Search and You Shall Find in My World

26 August 2010

Inexperiene as an excuse

Everyone, including Hongkongers and the rest of the world, has shared their sentiments on the tragedy that killed eight tourists coming in the Philippines for a holiday. Noynoy Aquino, at the height of his inefficiency, censored his Facebook account because he could no longer take the insults to his "hiding" during the hostage drama.

But still whether he likes it or not, he is responsible and should apologize not just to China but to the Filipino people as well. 

The Editorial of the Philippine Daily Inquirer aptly describes what was Noynoy's fault. The Presidency is not for pogi points only. It needs serious work.

Well- you voted for him.
That Malaca├▒ang’s response cannot but be deemed wanting is regretful. Incredibly, it seems to have escaped the Palace that the hostage crisis had become a political incident and was no longer a police matter, and therefore required the proper employment of symbols. So that Interior Secretary Jesse Robredo, who has supervision over the police but displayed nothing of the sort where and when it mattered, is now on the carpet. And President Aquino’s invisibility during the critical hours—when a brief message to his expectant public explaining the steps being taken could have shown that he was at the very least aware of what was going on—is perplexing, and only shows how badly served he is by his advisers.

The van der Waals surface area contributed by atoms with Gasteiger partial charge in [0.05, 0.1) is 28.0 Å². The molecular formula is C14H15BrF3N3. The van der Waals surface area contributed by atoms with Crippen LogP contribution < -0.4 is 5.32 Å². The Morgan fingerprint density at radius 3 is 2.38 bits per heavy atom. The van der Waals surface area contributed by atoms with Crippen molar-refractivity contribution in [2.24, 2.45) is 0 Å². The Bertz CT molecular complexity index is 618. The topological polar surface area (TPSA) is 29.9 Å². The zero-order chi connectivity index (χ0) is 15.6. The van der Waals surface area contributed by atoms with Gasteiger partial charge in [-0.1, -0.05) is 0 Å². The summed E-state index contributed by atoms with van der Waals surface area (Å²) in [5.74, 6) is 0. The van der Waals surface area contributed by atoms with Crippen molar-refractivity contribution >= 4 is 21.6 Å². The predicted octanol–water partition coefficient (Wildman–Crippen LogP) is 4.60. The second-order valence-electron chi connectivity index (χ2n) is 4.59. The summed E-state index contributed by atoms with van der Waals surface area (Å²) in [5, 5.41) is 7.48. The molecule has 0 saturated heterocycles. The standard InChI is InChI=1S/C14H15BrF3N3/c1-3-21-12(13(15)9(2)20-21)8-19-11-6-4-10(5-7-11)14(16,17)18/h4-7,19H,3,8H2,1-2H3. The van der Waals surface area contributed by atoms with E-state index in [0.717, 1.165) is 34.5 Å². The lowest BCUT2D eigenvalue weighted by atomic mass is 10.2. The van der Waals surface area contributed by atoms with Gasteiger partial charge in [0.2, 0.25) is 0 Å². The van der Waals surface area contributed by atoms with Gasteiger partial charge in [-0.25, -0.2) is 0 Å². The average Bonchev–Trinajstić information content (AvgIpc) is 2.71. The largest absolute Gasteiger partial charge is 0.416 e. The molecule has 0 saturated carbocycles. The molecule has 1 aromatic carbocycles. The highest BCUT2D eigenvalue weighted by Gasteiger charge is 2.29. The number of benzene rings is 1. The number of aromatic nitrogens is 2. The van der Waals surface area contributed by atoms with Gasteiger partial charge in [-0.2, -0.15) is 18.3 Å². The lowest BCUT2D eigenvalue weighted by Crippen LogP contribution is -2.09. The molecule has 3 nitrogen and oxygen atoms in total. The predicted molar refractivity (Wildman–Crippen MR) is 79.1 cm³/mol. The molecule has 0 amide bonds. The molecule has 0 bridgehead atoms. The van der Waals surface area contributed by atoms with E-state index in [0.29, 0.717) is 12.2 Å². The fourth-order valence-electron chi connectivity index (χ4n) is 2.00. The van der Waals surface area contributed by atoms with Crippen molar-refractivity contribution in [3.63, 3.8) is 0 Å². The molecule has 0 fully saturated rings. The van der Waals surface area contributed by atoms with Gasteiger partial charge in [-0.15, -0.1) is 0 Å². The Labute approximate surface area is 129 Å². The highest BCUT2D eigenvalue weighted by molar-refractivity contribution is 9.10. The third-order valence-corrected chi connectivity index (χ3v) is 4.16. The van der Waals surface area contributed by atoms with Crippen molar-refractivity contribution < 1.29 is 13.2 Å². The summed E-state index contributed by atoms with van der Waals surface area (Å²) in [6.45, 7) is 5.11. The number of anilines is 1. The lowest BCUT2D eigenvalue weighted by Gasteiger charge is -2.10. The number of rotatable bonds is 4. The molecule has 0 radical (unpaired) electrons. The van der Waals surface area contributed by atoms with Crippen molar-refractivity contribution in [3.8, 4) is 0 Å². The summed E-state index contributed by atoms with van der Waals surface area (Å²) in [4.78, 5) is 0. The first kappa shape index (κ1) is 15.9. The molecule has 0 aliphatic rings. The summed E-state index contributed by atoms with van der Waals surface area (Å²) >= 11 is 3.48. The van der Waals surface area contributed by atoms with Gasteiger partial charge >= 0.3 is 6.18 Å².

This much is clear, even to the halfway attentive observer: The President’s “inner life” (again as Zizek terms it)—his easy-going, laid-back nature, his aversion to the limelight—has no place in the realm he dramatically conquered by a landslide. The people look to him as their leader, and a hands-on approach is imperative to constantly assure them that their choice at the polls was not a mistake.
His statement to reporters, made in a press conference at the end of the long tortuous day, that one could not “micromanage” everything with regard to the hostage crisis indicates a failure to appreciate the role he is called upon to play in this theater of governance. It disappoints because it appears to shirk responsibility. It displays—dare we say it?—a dangerous naivet├ę.

And we share that national stupidity that is Noynoy.


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